Music of Edwin London
Liner Notes   Cat. No. NWCR852     Release Date: 2007-01-01
University of Connecticut Concert Choir, John Poellein, Conductor; John Brndiar, trumpet; James Darling, trumpet; Richard Solis, horn; James DeSano, trombone; Ronald Bishop, tuba; Extended Vocal Techniques Ensemble: (Deborah Kavasch, soprano; Linda Vickerman, mezzo-soprano; Edwin Harkins, tenor; Philip Larson, bass-baritone); University of Illinois Contemporary Chamber Players: Guillermo Perich, viola; Thomas Fredrickson, bass, voice; John Fonville, flute; Paul Martin Zonn, clarinet, voice; Ray Sasaki, trumpet; Jim Staley, trombone; Daniel Perantoni, tuba, voice; Don Baker, percussion; Arthur Maddox, piano; Edwin London, Conductor, voice; Smith College Chamber Singers, Iva Dee Hiatt, Conductor


The period during which the five works on this disc were composed, 1965 to 1977, was perhaps the most productive of my creative life. Starting in 1961, I had wandered into a commonplace and somewhat churlish fascination with biblical text, not to alleviate sins committed it seemed, but rather to establish a connection with a situational referent that could be generally understood. For reasons not all that clear to me here in the year 2000, I am still engaged in setting biblical text. These works on sacred subject matter stand along side a group of other contemporaneous works, ‘secular’ in nature, small to large, that are, at least in my view, complements to the ‘religious’ works.

These pieces also make me notice that counterpoint (a much maligned process for textural presentation in the 20th century), however useful it sometimes is, has a way of obscuring the sung word. Thus, I chose to deal much of the time with thick polyphonic textures as, all the while, the text remained, one hoped, deliberately accessible in its obscurity. The audiences’ turning of text pages printed in programs became unnecessary; the audience was familiar not only with the subject but with it’s conceptual and traceable lexical root progression as well. No matter how far one departed, or strayed, as it were, from given biblical extract, a link with the acculturated congregation was maintained.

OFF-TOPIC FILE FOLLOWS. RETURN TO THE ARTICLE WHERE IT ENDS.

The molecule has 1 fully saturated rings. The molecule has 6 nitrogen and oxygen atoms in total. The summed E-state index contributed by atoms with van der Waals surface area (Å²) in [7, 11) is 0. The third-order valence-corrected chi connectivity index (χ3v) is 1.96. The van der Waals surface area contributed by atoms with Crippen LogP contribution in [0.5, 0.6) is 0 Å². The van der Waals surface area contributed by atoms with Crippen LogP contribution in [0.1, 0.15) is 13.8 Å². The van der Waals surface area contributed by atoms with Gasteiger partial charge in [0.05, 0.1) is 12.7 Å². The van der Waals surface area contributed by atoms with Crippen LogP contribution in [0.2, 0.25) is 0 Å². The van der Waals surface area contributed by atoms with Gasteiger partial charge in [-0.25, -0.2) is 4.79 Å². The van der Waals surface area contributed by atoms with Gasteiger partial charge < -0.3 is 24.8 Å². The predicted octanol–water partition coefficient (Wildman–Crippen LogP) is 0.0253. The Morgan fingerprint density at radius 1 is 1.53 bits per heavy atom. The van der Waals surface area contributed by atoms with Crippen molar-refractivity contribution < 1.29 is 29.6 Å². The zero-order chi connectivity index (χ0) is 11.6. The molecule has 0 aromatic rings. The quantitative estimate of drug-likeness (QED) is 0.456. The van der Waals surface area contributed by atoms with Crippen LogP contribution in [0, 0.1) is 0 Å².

The clash between sacred intent and secular intentions has replicated itself in another observable dichotomy in my works: An ongoing creative friction (sometimes a rasping conflict!), between European-influenced tonal organization and structure versus the unruly practice of an abrasive developmental improvisatory jazz-like suggestiveness both in rhythm and ornamented melody and with theatrical implications. Brass Quintet (1965) is straightforwardly ‘serial’ in its lay-out and distribution of pitches but its rhythms are intuitively wrought from remembered mind models. The other works on the disc are similarly constituted.
-Edwin London, January 2000


This title, originally issued on the CRI label, is now available for order from New World Records as an on-demand CD (CD-R). It can also be downloaded in MP3/320, FLAC and/or WAV format(s).

Various Artists

Music of Edwin London

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Track Listing

Day of Desolation
Edwin London
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Brass Quintet: I. Allegro malinconico
Edwin London
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Brass Quintet: II. Molto adagio quasi sguaiato ma con dolce forza
Edwin London
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Psalm of These Days II
Edwin London
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Psalm of These Days III: I. Why do the heathen rage and the people imagine a vain thing?
Edwin London
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Psalm of These Days III: II. Let us break their band asunder and cast away their cords from us.
Edwin London
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Psalm of These Days III: III. Serve the Lord with fear and rejoice with trembling
Edwin London
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Dream Thing on Biblical Episodes
Edwin London
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